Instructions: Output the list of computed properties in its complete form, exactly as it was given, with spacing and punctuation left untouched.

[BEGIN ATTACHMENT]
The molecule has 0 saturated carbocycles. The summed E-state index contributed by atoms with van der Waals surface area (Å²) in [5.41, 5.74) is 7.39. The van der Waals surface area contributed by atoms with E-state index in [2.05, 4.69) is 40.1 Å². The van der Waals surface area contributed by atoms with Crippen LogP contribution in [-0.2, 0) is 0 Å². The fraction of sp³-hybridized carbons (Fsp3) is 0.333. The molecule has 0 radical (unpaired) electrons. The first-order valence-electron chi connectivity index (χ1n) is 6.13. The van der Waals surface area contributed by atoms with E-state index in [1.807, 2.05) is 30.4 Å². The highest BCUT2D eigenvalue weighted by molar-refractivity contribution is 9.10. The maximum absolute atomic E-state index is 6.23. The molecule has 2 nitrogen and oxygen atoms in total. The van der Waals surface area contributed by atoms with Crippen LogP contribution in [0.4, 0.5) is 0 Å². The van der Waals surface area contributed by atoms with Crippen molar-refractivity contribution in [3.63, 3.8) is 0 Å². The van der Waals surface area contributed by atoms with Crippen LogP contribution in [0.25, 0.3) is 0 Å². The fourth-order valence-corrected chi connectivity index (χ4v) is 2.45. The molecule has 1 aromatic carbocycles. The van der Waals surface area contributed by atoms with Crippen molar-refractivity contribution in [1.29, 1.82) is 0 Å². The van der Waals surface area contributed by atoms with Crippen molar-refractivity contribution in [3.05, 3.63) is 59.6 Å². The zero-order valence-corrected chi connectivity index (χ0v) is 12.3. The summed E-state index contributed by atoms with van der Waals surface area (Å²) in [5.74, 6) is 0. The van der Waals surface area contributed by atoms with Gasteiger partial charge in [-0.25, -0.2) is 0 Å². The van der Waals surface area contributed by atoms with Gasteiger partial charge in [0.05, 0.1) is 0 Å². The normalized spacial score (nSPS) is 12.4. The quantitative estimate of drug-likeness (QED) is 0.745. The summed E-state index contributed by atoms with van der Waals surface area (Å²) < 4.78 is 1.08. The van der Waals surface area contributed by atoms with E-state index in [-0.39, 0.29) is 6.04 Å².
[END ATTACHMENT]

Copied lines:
The molecule has 0 saturated carbocycles. The summed E-state index contributed by atoms with van der Waals surface area (Å²) in [5.41, 5.74) is 7.39. The van der Waals surface area contributed by atoms with E-state index in [2.05, 4.69) is 40.1 Å². The van der Waals surface area contributed by atoms with Crippen LogP contribution in [-0.2, 0) is 0 Å². The fraction of sp³-hybridized carbons (Fsp3) is 0.333. The molecule has 0 radical (unpaired) electrons. The first-order valence-electron chi connectivity index (χ1n) is 6.13. The van der Waals surface area contributed by atoms with E-state index in [1.807, 2.05) is 30.4 Å². The highest BCUT2D eigenvalue weighted by molar-refractivity contribution is 9.10. The maximum absolute atomic E-state index is 6.23. The molecule has 2 nitrogen and oxygen atoms in total. The van der Waals surface area contributed by atoms with Crippen LogP contribution in [0.4, 0.5) is 0 Å². The van der Waals surface area contributed by atoms with Crippen molar-refractivity contribution in [3.63, 3.8) is 0 Å². The van der Waals surface area contributed by atoms with Crippen LogP contribution in [0.25, 0.3) is 0 Å². The fourth-order valence-corrected chi connectivity index (χ4v) is 2.45. The molecule has 1 aromatic carbocycles. The van der Waals surface area contributed by atoms with Crippen molar-refractivity contribution in [1.29, 1.82) is 0 Å². The van der Waals surface area contributed by atoms with Crippen molar-refractivity contribution in [3.05, 3.63) is 59.6 Å². The zero-order valence-corrected chi connectivity index (χ0v) is 12.3. The summed E-state index contributed by atoms with van der Waals surface area (Å²) in [5.74, 6) is 0. The van der Waals surface area contributed by atoms with Gasteiger partial charge in [-0.25, -0.2) is 0 Å². The van der Waals surface area contributed by atoms with Gasteiger partial charge in [0.05, 0.1) is 0 Å². The normalized spacial score (nSPS) is 12.4. The quantitative estimate of drug-likeness (QED) is 0.745. The summed E-state index contributed by atoms with van der Waals surface area (Å²) < 4.78 is 1.08. The van der Waals surface area contributed by atoms with E-state index in [-0.39, 0.29) is 6.04 Å².